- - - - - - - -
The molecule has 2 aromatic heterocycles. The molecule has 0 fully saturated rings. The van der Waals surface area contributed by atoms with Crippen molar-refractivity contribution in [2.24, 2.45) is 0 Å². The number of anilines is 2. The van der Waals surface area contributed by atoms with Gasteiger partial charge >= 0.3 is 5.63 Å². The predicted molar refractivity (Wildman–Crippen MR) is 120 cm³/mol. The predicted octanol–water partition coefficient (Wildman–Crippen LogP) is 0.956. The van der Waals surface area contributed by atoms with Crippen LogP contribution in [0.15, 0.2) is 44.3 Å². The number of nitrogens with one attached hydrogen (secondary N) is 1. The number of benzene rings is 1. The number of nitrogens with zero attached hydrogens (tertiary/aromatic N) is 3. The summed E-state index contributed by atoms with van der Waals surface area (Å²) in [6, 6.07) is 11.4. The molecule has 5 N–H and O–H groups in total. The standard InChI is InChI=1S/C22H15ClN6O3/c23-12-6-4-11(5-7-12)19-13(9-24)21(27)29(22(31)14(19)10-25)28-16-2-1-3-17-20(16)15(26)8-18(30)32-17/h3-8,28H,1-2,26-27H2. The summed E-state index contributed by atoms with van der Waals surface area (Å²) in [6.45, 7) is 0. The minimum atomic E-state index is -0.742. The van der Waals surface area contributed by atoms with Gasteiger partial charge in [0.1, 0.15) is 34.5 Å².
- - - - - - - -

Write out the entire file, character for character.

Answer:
The molecule has 2 aromatic heterocycles. The molecule has 0 fully saturated rings. The van der Waals surface area contributed by atoms with Crippen molar-refractivity contribution in [2.24, 2.45) is 0 Å². The number of anilines is 2. The van der Waals surface area contributed by atoms with Gasteiger partial charge >= 0.3 is 5.63 Å². The predicted molar refractivity (Wildman–Crippen MR) is 120 cm³/mol. The predicted octanol–water partition coefficient (Wildman–Crippen LogP) is 0.956. The van der Waals surface area contributed by atoms with Crippen LogP contribution in [0.15, 0.2) is 44.3 Å². The number of nitrogens with one attached hydrogen (secondary N) is 1. The number of benzene rings is 1. The number of nitrogens with zero attached hydrogens (tertiary/aromatic N) is 3. The summed E-state index contributed by atoms with van der Waals surface area (Å²) in [6, 6.07) is 11.4. The molecule has 5 N–H and O–H groups in total. The standard InChI is InChI=1S/C22H15ClN6O3/c23-12-6-4-11(5-7-12)19-13(9-24)21(27)29(22(31)14(19)10-25)28-16-2-1-3-17-20(16)15(26)8-18(30)32-17/h3-8,28H,1-2,26-27H2. The summed E-state index contributed by atoms with van der Waals surface area (Å²) in [6.45, 7) is 0. The minimum atomic E-state index is -0.742. The van der Waals surface area contributed by atoms with Gasteiger partial charge in [0.1, 0.15) is 34.5 Å².